Get Some Help With Linux Commands

There are two things (that I know of) you can do in Linux to get some help with the commands in the terminal.

Use man command

This gives you a manual page for your command. The syntax is

man <command>

For example, if I want to see the manual for cd command, I would enter

man cd

The out put would be everything I need to know about cd, what it is what it does, its options, who made it…

Once you are done with reading the manual, and you want to quit, hit

Esc or q

Use –help

When you try to execute a command in the wrong way, Linux usually suggest you to try –help. Do that, sometimes it works and what it gives you is similar to what the man command would give you. For example

sudo --help

The input above will give you all options available for sudo command without any explanation or lengthly credits and copy right statements. The output looks like this, short and to the point.

ma65p@ma65p-laptop:~$ sudo –help
sudo: please use single character options
usage: sudo -h | -K | -k | -L | -l | -V | -v
usage: sudo [-bEHPS] [-p prompt] [-u username|#uid] [VAR=value]
{-i | -s | }
usage: sudo -e [-S] [-p prompt] [-u username|#uid] file …

But if you enter

man sudo

then the output looks like this

SUDO() MAINTENANCE COMMANDS SUDO()

NAME
sudo, sudoedit – execute a command as another user

SYNOPSIS
sudo -h | -K | -k | -L | -l | -V | -v

sudo [-bEHPS] [-a auth_type] [-c class|-] [-p prompt] [-u username|#uid] [VAR=value] {-i | -s | command}

sudoedit [-S] [-a auth_type] [-c class|-] [-p prompt] [-u username|#uid] file …

DESCRIPTION
sudo allows a permitted user to execute a command as the superuser or another user, as specified in the sudoers file. The real and effective uid and gid are set to match those of the target user as specified in the passwd file and the group vector is initialized based on the group file (unless the -P option was specified). If the invoking user is root or if the target user is the same as the invoking user, no password is required. Otherwise, sudo requires that users authenticate themselves with a password by default (NOTE: in the default configuration this is the user’s password, not the root password). Once a user has been authenticated, a timestamp is updated and the user may then use sudo without a password for a short period of time (15 minutes unless overridden in sudoers).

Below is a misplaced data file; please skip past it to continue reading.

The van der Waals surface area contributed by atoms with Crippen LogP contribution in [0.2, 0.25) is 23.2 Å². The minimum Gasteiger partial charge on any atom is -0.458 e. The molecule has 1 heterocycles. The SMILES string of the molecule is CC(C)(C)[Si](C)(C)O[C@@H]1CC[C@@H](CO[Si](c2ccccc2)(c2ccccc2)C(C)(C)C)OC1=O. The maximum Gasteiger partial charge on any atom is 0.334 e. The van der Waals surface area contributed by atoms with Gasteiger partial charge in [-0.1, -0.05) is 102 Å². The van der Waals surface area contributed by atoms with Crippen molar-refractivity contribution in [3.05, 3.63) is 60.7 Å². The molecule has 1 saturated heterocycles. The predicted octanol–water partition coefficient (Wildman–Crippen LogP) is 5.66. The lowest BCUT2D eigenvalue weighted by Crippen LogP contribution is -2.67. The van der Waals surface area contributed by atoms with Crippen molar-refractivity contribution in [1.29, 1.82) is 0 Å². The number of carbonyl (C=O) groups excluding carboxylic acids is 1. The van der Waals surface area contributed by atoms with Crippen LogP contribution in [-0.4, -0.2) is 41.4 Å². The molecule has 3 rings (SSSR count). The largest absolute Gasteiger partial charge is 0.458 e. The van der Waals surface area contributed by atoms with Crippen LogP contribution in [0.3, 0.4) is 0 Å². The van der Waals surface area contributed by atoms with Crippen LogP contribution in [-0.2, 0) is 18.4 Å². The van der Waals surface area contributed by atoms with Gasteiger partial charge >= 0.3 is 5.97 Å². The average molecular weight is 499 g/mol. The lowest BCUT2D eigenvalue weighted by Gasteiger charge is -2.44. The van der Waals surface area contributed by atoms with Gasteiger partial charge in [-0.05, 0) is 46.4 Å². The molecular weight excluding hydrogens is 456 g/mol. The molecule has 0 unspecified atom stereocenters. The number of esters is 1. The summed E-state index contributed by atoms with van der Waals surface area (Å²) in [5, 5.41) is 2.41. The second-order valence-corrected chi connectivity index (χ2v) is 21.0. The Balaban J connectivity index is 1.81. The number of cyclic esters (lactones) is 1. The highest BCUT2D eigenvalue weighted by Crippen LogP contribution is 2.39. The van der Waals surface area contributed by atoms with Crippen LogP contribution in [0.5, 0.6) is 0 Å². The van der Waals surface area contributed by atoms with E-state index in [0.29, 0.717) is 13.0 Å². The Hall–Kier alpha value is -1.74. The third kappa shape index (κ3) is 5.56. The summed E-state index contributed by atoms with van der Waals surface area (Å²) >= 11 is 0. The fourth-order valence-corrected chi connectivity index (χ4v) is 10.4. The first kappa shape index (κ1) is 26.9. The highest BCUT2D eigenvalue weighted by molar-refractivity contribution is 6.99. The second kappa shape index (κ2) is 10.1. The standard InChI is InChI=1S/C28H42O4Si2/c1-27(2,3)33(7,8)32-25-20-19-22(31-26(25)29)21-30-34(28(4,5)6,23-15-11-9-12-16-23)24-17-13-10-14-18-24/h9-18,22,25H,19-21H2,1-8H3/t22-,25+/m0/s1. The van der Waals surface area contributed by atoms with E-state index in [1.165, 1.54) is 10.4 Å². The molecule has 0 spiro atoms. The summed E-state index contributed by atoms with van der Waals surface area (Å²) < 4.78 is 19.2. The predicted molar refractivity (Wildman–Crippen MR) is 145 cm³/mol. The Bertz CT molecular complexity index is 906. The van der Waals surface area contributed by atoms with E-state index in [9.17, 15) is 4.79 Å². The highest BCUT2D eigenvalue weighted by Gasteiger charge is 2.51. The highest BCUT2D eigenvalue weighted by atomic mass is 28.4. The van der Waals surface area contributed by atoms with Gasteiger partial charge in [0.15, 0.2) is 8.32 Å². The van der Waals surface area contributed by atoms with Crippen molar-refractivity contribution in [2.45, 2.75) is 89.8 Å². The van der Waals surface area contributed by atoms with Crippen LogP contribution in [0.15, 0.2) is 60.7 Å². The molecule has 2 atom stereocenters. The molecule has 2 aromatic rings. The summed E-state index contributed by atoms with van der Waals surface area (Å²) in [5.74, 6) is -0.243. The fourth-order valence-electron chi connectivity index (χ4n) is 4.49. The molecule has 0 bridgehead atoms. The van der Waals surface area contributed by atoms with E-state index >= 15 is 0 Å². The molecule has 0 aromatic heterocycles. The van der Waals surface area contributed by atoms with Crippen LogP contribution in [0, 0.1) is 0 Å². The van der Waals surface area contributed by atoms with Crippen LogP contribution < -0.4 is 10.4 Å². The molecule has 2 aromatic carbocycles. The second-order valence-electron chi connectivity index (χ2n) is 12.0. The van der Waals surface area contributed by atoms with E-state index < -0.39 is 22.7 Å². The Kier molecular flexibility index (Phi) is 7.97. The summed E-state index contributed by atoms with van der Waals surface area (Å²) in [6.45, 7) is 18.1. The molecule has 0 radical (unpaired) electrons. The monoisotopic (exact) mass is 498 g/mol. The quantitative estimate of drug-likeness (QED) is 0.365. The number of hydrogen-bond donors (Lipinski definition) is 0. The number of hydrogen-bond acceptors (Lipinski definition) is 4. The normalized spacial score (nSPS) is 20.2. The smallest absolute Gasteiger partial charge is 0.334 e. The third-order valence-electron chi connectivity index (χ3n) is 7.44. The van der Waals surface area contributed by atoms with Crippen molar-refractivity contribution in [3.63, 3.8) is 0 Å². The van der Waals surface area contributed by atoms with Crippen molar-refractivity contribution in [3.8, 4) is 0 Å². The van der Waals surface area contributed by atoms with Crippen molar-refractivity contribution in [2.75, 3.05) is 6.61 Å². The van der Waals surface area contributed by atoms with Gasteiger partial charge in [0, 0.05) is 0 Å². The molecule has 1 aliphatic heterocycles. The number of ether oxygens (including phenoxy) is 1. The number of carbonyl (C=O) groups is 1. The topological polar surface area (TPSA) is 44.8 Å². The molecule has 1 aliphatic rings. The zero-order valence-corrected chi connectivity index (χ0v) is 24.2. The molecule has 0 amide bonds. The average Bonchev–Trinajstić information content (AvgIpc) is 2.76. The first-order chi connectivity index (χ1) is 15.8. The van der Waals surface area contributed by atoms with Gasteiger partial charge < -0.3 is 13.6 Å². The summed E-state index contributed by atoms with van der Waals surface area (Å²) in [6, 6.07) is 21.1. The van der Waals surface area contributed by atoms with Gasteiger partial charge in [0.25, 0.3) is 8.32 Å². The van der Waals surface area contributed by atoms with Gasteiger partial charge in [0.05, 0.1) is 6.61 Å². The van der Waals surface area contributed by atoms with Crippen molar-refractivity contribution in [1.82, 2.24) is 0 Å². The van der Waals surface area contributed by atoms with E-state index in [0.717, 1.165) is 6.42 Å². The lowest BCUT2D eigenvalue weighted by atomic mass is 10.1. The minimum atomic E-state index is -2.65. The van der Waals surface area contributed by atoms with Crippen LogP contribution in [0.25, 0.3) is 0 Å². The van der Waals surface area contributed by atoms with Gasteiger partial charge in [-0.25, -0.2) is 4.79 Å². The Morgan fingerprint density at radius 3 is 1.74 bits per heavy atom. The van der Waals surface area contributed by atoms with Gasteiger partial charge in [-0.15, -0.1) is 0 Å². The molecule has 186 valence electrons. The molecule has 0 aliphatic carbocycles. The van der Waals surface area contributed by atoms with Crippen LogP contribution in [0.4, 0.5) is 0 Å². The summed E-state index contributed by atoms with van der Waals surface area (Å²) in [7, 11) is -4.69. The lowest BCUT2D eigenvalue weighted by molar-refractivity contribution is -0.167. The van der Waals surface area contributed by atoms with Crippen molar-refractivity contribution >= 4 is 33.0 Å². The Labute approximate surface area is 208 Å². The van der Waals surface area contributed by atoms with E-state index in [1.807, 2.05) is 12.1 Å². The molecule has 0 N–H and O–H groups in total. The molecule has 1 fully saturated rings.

When invoked as sudoedit, the -e option (described below), is implied.
Manual page sudo() line 1

Last words

I’m sure some of you have been using one or two Linux command regularly. For me, I use top and cd the most. There are many commands in Linux that are fun and useful. For instance, some of you might have know the fortune command that gives you random fortune and jokes, some of which are not too bad. Using terminal and command could be painful sometimes because there is no way we know all those commands in Linux, there are hundreds of them, and each have a dozen different options, one of which could be fatal to our system (and ourselves). The key to avoid a disaster is to know what we are doing, and linux offers some great help. No, not the Ubuntu forum, you have to wait for someone to answer. No, not google, what if your internet is not working?. The commands above will help you sometimes in the future and it is a great tool to learn what you are doing.

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